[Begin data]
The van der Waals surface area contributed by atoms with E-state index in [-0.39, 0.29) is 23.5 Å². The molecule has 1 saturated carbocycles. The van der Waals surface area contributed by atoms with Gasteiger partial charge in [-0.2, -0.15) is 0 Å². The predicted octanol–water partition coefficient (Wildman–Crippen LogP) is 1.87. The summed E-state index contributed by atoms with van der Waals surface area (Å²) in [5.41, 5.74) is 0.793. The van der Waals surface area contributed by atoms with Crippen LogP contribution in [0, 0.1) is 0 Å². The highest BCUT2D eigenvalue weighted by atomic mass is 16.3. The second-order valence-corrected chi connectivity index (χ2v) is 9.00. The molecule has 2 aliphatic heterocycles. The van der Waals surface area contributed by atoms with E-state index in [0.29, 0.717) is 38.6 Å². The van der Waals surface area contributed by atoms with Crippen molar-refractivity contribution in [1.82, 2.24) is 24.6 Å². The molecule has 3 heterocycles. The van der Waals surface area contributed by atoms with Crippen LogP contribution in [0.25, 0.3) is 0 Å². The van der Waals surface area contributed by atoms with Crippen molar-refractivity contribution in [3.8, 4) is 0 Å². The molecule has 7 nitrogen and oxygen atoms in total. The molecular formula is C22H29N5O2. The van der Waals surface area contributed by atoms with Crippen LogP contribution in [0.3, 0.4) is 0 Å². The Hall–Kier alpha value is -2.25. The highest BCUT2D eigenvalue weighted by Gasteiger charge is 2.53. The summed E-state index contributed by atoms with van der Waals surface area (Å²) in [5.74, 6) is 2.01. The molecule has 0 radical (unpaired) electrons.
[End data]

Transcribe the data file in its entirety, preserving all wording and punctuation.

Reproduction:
The van der Waals surface area contributed by atoms with E-state index in [-0.39, 0.29) is 23.5 Å². The molecule has 1 saturated carbocycles. The van der Waals surface area contributed by atoms with Gasteiger partial charge in [-0.2, -0.15) is 0 Å². The predicted octanol–water partition coefficient (Wildman–Crippen LogP) is 1.87. The summed E-state index contributed by atoms with van der Waals surface area (Å²) in [5.41, 5.74) is 0.793. The van der Waals surface area contributed by atoms with Crippen LogP contribution in [0, 0.1) is 0 Å². The highest BCUT2D eigenvalue weighted by atomic mass is 16.3. The second-order valence-corrected chi connectivity index (χ2v) is 9.00. The molecule has 2 aliphatic heterocycles. The van der Waals surface area contributed by atoms with E-state index in [0.29, 0.717) is 38.6 Å². The van der Waals surface area contributed by atoms with Crippen molar-refractivity contribution in [1.82, 2.24) is 24.6 Å². The molecule has 3 heterocycles. The van der Waals surface area contributed by atoms with Crippen LogP contribution in [0.25, 0.3) is 0 Å². The van der Waals surface area contributed by atoms with Crippen molar-refractivity contribution in [3.8, 4) is 0 Å². The molecule has 7 nitrogen and oxygen atoms in total. The molecular formula is C22H29N5O2. The van der Waals surface area contributed by atoms with Crippen LogP contribution in [0.3, 0.4) is 0 Å². The Hall–Kier alpha value is -2.25. The highest BCUT2D eigenvalue weighted by Gasteiger charge is 2.53. The summed E-state index contributed by atoms with van der Waals surface area (Å²) in [5.74, 6) is 2.01. The molecule has 0 radical (unpaired) electrons.